The program invited teachers to a meeting through which they could discuss what does and does not work within their classrooms, whether that was an organizational tip or a certain program initiated in a classroom. The meetings were BYOB – bring your own buddy – so that as many different grade levels and schools would attend the events. The first meeting had about 12 people and the second had over 20 Warwick public school teachers attend. It helped to create a support system, a learning community between teachers and a collaborative foundation.

Kirtley Fisher, a BIF Experience Designer and Co-leader for TD4Ed said, “They really showed what can be accomplished in a short amount of time if you really want it. They made something that wasn’t mandatory but highly engaging so people came out to participate.”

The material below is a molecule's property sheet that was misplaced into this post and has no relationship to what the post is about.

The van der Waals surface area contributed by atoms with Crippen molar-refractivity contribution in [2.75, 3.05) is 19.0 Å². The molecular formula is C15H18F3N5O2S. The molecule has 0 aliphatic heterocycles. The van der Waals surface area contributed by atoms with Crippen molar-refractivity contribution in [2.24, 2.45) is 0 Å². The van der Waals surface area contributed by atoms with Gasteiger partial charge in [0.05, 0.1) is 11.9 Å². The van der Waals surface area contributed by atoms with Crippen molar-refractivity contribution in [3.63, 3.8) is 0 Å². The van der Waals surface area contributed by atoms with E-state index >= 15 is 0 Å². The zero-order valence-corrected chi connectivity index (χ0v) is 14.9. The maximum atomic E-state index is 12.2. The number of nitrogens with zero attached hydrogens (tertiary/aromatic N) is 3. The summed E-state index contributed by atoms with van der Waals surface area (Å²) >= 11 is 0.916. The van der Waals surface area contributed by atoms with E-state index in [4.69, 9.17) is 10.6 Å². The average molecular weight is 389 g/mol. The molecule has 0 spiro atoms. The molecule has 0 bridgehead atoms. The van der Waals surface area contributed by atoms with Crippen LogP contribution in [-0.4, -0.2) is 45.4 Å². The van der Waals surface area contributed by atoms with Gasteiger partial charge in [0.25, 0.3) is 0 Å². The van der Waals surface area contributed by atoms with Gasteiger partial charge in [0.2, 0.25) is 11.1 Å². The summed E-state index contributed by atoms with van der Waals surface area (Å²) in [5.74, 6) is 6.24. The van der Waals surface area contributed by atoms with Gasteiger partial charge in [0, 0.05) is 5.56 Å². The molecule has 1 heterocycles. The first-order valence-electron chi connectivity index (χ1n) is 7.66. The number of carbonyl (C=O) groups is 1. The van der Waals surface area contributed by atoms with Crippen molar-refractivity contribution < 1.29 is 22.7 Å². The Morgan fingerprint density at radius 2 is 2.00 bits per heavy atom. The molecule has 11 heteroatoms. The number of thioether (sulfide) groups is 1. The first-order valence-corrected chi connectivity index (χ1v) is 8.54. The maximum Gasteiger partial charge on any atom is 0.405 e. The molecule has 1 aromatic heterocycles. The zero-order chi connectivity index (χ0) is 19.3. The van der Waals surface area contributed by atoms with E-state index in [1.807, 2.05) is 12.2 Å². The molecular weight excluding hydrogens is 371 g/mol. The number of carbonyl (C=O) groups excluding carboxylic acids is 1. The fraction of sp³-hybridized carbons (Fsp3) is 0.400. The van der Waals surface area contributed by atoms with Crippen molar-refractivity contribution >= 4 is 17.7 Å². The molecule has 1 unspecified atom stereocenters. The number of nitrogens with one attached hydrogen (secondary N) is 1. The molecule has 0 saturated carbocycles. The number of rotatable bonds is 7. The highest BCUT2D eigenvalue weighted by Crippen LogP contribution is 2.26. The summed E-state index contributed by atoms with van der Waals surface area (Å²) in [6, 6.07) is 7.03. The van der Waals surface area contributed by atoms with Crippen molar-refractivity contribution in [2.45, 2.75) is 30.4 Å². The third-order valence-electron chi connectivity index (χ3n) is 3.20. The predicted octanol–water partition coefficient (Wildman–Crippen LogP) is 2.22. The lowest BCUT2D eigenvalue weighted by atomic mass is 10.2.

The idea for Create and Collaborate came after Team Warwick had sent a surveymonkey, an anonymous online survey distributor, to almost 150 teachers in the school system at the very beginning of their pilot. The survey asked numerous questions about collaboration between teachers; 93.53 percent said they did participate in collaboration, but 86.03 percent had to do so in informal meetings either at breaks or after school hours. One question, “Does your current organization support you to learn and share with others at work?” received a 57.55 percent “no.” The program Team Warwick initiative wanted to encourage teachers to work together.

“The teachers were so enthusiastic with renewed passion and energy because of the autonomy and control they received through the program,” Pesola said during the presentation.